Our goal today was to look for Pinus ponderosa from a voucher in the area.
We spotted some trees high up in a rocky drainage that we had to check out.
After a lot of scrambling up the sometimes steep rocky drainage we decided that they were almost all Pinus coulteri.
The good thing is that this is prime terrain for Ericameria cuneata spathulata, many of which are still in flower.
The nights are getting colder and the leaves are turning yellow.
This is a new loop for us, so we mostly hiked. A great loop to do again in the spring.
Part of the loop, if not most, is a shared horse trail and more dusty than usual.
The best bloomer along most of the hike is Eriastrum sapphirinum sapphirinum | Sapphire Woolly Star.
We haven't hiked this loop since 2015, so it's long overdue.
The "Foot Travel Only" sign is gone, and off-roaders have gone into the wash, driving over the pristine mud hills and doing doughnuts.
The many Lycium fremontii | Fremont's desert thorn in the Mud Hills Wash look good, some are still in bloom.
New Lycium fremontii appear whenever roots are exposed.
There are more Hoffmannseggia microphylla | Hoffmannseggia in the wash than before, many in flower, most in fruit.
Tidestromia suffruticosa oblongifolia | Arizona honeysweet are very green and most are in bloom.
The area is basically divided into badlands, mud hills that are often too toxic to grow much, and the brown, often meter-thick shell layer, or what's left of it, that is much more suitable for plant life.
On the shell layers, often sloping, you can find large fields of Dalea mollissima | Downy Dalea.
The mud hills are home to Eriogonum trichopes | Little desert trumpet, Eriogonum ordii | Fort Mohave wild buckwheat, Chorizanthe rigida | Devil's spineflower, and Geraea canescens | Desert sunflower.
Eriogonum ordii is easily overlooked as it looks very similar to Eriogonum trichopes.
We even found some Chorizanthe rigida in bloom, which is rare this time of year.
In the washes there is much more life, like huge patches of Allionia incarnata | small flowered trailing windmills following the washes.
Suddenly on a mud hill with hundreds of flowering Eriogonum trichopes mixed with Eriogonum ordii.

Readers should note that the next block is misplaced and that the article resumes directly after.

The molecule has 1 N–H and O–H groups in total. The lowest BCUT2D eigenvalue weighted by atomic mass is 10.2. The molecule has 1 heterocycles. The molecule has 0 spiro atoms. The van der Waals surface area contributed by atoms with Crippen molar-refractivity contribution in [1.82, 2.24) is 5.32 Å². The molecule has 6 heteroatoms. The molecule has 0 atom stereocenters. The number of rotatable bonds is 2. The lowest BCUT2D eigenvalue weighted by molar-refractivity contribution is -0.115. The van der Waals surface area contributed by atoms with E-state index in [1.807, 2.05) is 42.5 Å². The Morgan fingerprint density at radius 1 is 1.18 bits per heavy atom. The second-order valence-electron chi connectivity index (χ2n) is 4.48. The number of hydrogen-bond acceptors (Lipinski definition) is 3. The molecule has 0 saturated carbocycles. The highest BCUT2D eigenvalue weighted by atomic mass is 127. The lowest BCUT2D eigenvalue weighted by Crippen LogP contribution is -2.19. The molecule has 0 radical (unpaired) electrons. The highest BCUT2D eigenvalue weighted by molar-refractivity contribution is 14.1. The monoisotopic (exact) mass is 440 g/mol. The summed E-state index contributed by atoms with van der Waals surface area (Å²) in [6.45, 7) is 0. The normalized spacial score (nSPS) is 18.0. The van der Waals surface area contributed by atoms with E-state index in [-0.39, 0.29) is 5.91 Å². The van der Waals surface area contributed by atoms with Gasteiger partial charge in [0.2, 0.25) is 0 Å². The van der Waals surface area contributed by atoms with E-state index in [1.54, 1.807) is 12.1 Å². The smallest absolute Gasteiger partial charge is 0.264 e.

We only realized we had found Eriogonum ordii when we checked a solitary plant, the identification is easy, by leaf color/shape, stem hairs and by the white in the tiny flower.
Along our entire route, many Geraea canescens | desert sunflower in bloom, but certainly past their prime.
This is such an interesting hike that it would be a great hike even without the flowers.
We didn't count the flowers, but from our pictures and memory we found close to 50 blooming plants.
In this area, such a good bloom would have been a great spring bloom.
Temperature: 60 - 81.
Bloom: Good to very good, for the time of year and location.
A new hike in the Borrego Badlands.
The planned route didn't work out as expected, I forgot how steep these washes are.
The views along the rim are spectacular, but there is no easy way down.
Strangely enough, this was the only place we found spring annuals today, right on the narrow ridge.
The plants didn't look bad, and we added a few Xylorhiza orcuttii | Orcutt's woody aster that we hadn't seen before.
October/30/2023 Bighorn Canyon - Blue Spring - Nolina Canyon Loop
The goal of the day was to photograph the Epilobium canum garrettii | Garrett's California Fuchsia in bloom.
We didn't have many photos of this variation, so this was the time.
Bloom is low, but it doesn't feel that way because there are so many Ericameria paniculata | Blackbanded rabbitbrush and Epilobium canum blooming.
Germination is absent in the Bighorn wash, but present for a few hundred meters in the Nolina wash.
Along our route, but especially in Nolina Canyon, walls were covered with Allionia incarnata incarnata | Small flowering trailing windmills, many still in good bloom.
The crossing from Bighorn Canyon to Nolina Canyon is a climb, this time we took a new route to the east, which turned out to be much easier.
Still, this was our longest hike of the season at 4 hours and 40 minutes.
In Borrego Springs there was a lot of ground fog, dust from the wind and the off-roaders and maybe some moisture from the Salton Sea.
The fog was completely gone by 2 pm.
We now entered "Park 2" much closer to the forks we wanted to visit.
There was a good bloom after this year's monsoon rains, we now see the last blooming Pectis papposa papposa | Chinchweed.
The Gutierrezia sarothrae | Matchweed bloom is a bit better, but certainly at the end of its bloom.
After the fire we found thousands of germinating Argemone munita | Prickly Poppy, to our surprise not a single living plant remains, we did find a few fresh basal leaves.
At the Allium marvinii drainage we found only an amazing amount of dried Centaurea melitensis | Tocalote and recognizable dried Allium marvinii.
The best bloomer, probably just starting to bloom, was Malacothamnus enigmaticus | Enigmatic Bushmallow, but only a few in this fork.
We visited a fork further west where we've never been before and found a much larger number of flowering and healthy looking Malacothamnus enigmaticus, certainly in the hundreds.
This new fork is certainly worth a visit next year, if we get some rain.